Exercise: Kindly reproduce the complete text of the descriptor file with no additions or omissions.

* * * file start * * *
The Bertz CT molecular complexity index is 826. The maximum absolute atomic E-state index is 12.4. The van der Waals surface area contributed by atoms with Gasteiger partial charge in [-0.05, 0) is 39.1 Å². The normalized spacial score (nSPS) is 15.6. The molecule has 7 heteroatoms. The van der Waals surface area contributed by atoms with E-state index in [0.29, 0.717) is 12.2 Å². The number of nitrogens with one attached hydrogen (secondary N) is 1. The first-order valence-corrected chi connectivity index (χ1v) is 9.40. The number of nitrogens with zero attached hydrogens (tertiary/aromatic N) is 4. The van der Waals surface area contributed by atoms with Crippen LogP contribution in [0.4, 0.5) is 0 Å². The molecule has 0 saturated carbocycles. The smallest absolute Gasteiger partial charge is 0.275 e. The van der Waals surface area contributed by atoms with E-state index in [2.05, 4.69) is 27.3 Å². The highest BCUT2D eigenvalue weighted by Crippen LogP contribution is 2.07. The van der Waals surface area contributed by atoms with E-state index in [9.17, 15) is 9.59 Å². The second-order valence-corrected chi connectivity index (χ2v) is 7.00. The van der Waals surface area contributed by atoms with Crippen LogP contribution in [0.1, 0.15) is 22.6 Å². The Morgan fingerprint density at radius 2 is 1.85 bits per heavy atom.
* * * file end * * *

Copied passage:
The Bertz CT molecular complexity index is 826. The maximum absolute atomic E-state index is 12.4. The van der Waals surface area contributed by atoms with Gasteiger partial charge in [-0.05, 0) is 39.1 Å². The normalized spacial score (nSPS) is 15.6. The molecule has 7 heteroatoms. The van der Waals surface area contributed by atoms with E-state index in [0.29, 0.717) is 12.2 Å². The number of nitrogens with one attached hydrogen (secondary N) is 1. The first-order valence-corrected chi connectivity index (χ1v) is 9.40. The number of nitrogens with zero attached hydrogens (tertiary/aromatic N) is 4. The van der Waals surface area contributed by atoms with Crippen LogP contribution in [0.4, 0.5) is 0 Å². The molecule has 0 saturated carbocycles. The smallest absolute Gasteiger partial charge is 0.275 e. The van der Waals surface area contributed by atoms with E-state index in [2.05, 4.69) is 27.3 Å². The highest BCUT2D eigenvalue weighted by Crippen LogP contribution is 2.07. The van der Waals surface area contributed by atoms with E-state index in [9.17, 15) is 9.59 Å². The second-order valence-corrected chi connectivity index (χ2v) is 7.00. The van der Waals surface area contributed by atoms with Crippen LogP contribution in [0.1, 0.15) is 22.6 Å². The Morgan fingerprint density at radius 2 is 1.85 bits per heavy atom.